Connecticut Gov. Ned Lamont is open to the idea of working with neighboring states to have visitors self-quarantine for two weeks if they are coming from parts of the U.S. with high rates of COVID-19, he said Monday, noting Connecticut cannot take its current low infection and hospitalization rates for granted.
Lamont reiterated his interested in a possible two week self-quarantine for visitors on Tuesday during a news conference about the partial reopening of the Department of Motor Vehicles.
Connecticut, New York and New Jersey, possibly in conjunction with other states in the region, are expected to release details soon about a potential partnership where each would require people from high-COVID states to prove they’ve tested negative in the recent past, or else self-quarantine, Lamont said.
“We are talking about some sort of a regional quarantine. If these folks want to come to the New York metropolitan area, the Boston metropolitan area. Perhaps they should show that they’ve been tested in the very recent past or they should quarantine,” Lamont said. “We’re going to have some guidance on that very, very soon.”
"I am concerned that there's an awful lot of flights into Bradley every day from Florida and that Florida has an infection rate -- a positivity rate -- that is ten times what we are here in Connecticut," Lamont said. "And that's true of a number of other states, like Texas and Arizona as well. So that's why we have been talking with our fellow governors about perhaps a quarantine or a testing protocol before people from a highly infected area come to a less infected area, like Connecticut."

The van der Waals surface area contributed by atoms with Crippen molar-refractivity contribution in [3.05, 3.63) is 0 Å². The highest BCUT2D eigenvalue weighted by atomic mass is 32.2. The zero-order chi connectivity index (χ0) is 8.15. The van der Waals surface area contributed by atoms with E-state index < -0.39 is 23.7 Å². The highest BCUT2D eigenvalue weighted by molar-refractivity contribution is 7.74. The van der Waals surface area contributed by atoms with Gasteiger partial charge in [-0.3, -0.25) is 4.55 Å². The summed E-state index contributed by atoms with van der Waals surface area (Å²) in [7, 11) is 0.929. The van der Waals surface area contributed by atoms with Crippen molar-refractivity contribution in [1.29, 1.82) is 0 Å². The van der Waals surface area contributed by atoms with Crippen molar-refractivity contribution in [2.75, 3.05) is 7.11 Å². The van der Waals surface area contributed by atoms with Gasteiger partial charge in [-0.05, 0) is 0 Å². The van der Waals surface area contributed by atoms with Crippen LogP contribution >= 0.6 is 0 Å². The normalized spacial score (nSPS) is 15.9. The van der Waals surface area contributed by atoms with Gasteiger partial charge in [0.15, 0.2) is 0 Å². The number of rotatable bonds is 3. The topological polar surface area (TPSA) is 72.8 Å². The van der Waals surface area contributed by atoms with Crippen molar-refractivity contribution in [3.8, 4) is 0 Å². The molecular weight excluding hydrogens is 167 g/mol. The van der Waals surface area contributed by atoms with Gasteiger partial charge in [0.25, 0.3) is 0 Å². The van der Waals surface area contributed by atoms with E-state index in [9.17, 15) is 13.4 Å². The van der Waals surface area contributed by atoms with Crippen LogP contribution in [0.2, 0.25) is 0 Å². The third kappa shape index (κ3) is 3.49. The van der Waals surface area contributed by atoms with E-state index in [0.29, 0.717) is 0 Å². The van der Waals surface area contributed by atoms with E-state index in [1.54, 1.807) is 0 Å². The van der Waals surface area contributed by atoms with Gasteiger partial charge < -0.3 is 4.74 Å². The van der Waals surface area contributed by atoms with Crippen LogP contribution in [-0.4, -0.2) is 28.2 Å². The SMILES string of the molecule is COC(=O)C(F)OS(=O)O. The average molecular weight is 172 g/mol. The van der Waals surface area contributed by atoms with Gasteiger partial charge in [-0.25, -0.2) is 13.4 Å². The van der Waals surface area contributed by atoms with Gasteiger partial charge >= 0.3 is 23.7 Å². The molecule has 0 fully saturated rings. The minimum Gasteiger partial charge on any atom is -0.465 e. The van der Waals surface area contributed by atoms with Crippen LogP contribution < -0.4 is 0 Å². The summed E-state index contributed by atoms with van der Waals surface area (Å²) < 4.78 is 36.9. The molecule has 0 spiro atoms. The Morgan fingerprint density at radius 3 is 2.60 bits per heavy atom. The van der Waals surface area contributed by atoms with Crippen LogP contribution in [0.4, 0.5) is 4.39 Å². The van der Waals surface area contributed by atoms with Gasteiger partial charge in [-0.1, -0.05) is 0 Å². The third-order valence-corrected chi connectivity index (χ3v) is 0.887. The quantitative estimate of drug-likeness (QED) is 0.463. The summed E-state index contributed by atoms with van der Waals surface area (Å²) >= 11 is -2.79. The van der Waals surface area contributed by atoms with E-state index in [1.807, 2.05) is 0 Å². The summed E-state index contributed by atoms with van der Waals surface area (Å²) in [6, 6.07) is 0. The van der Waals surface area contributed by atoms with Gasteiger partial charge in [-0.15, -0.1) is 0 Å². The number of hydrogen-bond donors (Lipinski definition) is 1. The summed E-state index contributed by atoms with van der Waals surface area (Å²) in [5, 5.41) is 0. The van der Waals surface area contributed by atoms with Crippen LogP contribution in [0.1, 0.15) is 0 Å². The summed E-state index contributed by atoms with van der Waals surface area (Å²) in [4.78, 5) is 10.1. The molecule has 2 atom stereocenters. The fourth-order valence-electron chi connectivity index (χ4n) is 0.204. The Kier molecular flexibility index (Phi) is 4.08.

Lamont, who spoke Monday with New York Gov. Andrew Cuomo about the concept, said he could envision people who fly into one of the region’s airports being notified of the need to self-quarantine unless they’ve recently tested positive. Although, he acknowledged it might be difficult for people to self-isolate for two weeks, considering they may not be planning to stay that long in the state.
“I see this in Maine and some other states where they’re just requiring the testing coming up,” he said. “I think it makes good sense.”
The governor said Tuesday that the state "will probably be talking with the hotels" about playing a role in the quarantine protocol.
Lamont said potentially people visiting the state who do not want to quarantine could get tested about 72 hours before coming to Connecticut and then show their negative test result at the hotel.
As of Monday, there have been nearly 45,800 confirmed cases of COVID-19 in Connecticut, an increase of 27 since Sunday. Lamont said the state’s rate of positive tests is slightly above 1%. So far, there have been 4,263 COVID-associated deaths, an increase of three since Sunday. The number of hospitalizations has declined to 140, nine fewer than on Sunday.
For most people, the virus causes mild or moderate symptoms, such as fever and cough. For some, especially older adults and people with existing health problems, it can cause more severe illness or lead to death.